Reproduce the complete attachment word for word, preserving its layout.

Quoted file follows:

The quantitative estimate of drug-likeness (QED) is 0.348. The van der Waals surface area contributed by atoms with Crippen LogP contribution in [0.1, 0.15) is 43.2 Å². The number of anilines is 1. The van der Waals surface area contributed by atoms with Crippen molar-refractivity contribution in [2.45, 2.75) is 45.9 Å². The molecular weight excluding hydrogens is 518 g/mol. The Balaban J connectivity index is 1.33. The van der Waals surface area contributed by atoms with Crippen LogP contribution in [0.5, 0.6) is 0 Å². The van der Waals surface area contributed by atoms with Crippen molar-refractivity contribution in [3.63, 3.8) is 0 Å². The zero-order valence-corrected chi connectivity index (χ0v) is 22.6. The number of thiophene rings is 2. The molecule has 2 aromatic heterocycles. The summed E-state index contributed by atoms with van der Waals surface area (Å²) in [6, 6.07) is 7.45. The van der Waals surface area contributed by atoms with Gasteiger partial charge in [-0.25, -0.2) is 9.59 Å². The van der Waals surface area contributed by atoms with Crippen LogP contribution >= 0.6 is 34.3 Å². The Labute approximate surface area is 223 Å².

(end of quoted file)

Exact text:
The quantitative estimate of drug-likeness (QED) is 0.348. The van der Waals surface area contributed by atoms with Crippen LogP contribution in [0.1, 0.15) is 43.2 Å². The number of anilines is 1. The van der Waals surface area contributed by atoms with Crippen molar-refractivity contribution in [2.45, 2.75) is 45.9 Å². The molecular weight excluding hydrogens is 518 g/mol. The Balaban J connectivity index is 1.33. The van der Waals surface area contributed by atoms with Crippen LogP contribution in [0.5, 0.6) is 0 Å². The van der Waals surface area contributed by atoms with Crippen molar-refractivity contribution in [3.63, 3.8) is 0 Å². The zero-order valence-corrected chi connectivity index (χ0v) is 22.6. The number of thiophene rings is 2. The molecule has 2 aromatic heterocycles. The summed E-state index contributed by atoms with van der Waals surface area (Å²) in [6, 6.07) is 7.45. The van der Waals surface area contributed by atoms with Gasteiger partial charge in [-0.25, -0.2) is 9.59 Å². The van der Waals surface area contributed by atoms with Crippen LogP contribution >= 0.6 is 34.3 Å². The Labute approximate surface area is 223 Å².